Budget Hero is a web-based video game that allows players to attempt to balance the federal budget of the United States. Players explore sectors of the economy in order to find ways to balance the budget, prevent the budget bust of 2032, and stay true to goals they choose for themselves.
Budget Hero is free to play, and players can choose to register or play without registering. There are no extra benefits to registering, and an email address and personal information are required to complete registration.
Once the game begins, players can choose to watch or skip a quick tutorial "briefing" on how to play. Players will then be asked to select three badges, each representing a group of issues, such as "Health and Wellness," "Efficient Government," and "Energy Independence," surrounding the budget. Players will work toward the goals these issues encompass as they play the game.
After players select their badges, they enter the main game. Players can click on buildings representing sectors of the economy to see cards that describe options for balancing the budget, or click on the "Taxes" button to view taxes that can be added or cut. After choosing the selection of cards and tax cuts or additions that they think will best avoid breaking the budget and best serve their badge goals, players hit the "See How Your Budget Stacks Up!" button to see the results of their choices. Did they push the date the budget breaks forward, enlarge or shrink government control, increase or decrease debt? After viewing their results, players can return to the main game screen and try again, changing their strategy for better effects.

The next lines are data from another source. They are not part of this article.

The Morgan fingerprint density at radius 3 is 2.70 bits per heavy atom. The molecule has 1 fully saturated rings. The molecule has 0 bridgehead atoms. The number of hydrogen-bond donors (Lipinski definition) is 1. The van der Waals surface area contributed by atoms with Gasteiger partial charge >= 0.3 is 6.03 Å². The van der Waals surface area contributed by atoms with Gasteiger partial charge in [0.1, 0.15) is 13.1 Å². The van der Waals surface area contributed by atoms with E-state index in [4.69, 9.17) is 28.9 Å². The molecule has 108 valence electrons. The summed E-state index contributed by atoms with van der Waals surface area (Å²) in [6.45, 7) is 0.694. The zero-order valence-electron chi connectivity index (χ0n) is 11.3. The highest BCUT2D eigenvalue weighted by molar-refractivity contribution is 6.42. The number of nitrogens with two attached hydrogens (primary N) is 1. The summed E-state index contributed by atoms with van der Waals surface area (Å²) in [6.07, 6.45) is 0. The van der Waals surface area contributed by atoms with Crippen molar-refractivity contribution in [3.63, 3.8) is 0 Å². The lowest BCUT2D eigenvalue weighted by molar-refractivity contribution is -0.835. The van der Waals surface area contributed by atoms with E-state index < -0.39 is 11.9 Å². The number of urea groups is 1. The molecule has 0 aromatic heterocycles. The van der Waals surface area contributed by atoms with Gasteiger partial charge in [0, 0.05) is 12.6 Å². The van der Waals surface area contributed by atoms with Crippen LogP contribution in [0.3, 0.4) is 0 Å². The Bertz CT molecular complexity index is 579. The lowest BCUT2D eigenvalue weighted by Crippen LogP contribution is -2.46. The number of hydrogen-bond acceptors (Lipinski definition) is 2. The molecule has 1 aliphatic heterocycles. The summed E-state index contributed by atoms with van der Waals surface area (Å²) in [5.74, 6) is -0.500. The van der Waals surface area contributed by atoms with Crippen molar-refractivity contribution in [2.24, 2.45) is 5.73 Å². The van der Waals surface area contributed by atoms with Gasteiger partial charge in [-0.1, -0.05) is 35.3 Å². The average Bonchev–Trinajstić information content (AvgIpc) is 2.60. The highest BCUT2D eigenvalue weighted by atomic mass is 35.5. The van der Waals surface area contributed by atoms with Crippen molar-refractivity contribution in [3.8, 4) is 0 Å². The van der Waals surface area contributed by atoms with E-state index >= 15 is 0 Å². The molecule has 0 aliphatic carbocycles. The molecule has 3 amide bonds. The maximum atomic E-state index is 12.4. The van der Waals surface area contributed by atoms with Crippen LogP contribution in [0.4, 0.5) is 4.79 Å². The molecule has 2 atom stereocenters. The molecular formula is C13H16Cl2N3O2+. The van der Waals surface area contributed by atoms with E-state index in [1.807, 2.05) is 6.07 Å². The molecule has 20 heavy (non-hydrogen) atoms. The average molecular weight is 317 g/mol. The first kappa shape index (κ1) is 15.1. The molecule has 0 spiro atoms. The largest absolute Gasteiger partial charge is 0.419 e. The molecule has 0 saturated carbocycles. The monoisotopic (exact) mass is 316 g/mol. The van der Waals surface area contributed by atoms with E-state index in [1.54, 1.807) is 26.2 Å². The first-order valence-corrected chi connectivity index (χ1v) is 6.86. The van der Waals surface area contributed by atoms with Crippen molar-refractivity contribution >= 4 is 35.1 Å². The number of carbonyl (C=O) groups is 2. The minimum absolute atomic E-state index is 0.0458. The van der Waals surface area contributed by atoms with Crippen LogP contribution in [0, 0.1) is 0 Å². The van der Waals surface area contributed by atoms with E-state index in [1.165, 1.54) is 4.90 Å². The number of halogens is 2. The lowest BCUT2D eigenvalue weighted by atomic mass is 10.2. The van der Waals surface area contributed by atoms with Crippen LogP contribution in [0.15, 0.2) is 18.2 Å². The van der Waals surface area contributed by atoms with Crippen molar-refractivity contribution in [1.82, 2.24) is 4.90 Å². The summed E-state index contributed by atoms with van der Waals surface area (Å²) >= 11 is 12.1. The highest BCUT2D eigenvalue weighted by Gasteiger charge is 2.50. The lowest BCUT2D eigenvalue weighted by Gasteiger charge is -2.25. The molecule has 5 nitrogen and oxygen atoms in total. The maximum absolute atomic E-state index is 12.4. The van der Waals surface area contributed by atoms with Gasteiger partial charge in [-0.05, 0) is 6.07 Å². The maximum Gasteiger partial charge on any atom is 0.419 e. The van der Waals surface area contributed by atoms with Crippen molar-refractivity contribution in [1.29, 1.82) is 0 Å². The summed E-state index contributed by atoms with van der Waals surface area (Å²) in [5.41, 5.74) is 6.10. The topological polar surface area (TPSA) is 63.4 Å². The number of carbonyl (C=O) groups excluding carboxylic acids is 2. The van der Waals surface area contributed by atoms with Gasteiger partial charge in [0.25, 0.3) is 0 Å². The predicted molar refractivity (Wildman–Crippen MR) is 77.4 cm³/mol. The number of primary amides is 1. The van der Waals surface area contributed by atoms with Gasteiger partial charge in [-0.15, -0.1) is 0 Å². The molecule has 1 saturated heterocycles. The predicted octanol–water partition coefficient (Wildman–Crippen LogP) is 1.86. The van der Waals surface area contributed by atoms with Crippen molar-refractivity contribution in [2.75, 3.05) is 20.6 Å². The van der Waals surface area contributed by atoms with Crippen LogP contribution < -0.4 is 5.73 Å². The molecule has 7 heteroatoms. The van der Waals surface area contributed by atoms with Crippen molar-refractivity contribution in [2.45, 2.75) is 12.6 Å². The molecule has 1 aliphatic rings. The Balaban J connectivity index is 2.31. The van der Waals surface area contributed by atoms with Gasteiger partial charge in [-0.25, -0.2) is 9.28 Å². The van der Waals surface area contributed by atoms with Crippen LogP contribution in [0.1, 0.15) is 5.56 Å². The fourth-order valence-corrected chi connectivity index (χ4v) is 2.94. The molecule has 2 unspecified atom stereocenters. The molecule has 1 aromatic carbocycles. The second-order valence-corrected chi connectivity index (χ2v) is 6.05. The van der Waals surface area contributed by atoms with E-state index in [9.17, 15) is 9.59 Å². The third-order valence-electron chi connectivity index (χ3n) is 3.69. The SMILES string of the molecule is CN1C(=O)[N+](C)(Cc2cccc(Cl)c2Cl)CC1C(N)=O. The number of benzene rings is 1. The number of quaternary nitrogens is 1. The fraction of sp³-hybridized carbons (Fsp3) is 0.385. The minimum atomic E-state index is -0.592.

Incorporated into lessons covering the federal budget, Budget Hero can help students understand the historical and current implications of the budget of the United States and gain simplified experiential knowledge about how the budget works and why taxes and programs are hotly debated. Note, however, that the game is dated. Published in 2012, it predates many recent developments in U.S. policy, and teachers should make sure to point this out to students before they play. On the other hand, this makes the game itself a historical artifact! Students could analyze it as a primary source capturing budget concerns leading up to the 2012 presidential election.
The game is also text-heavy. Students will need time and pre-game-play contextualization to get the most out of the wealth of information presented within the game. They can also benefit by exploring the contextualizing material provided on the game website, including information on the data grounding the game and supporting its projections and on how scoring functions.
Interested in more games that ask students to manage historically-important resources over time? Chevron's Energyville asks players to power a small city into 2030.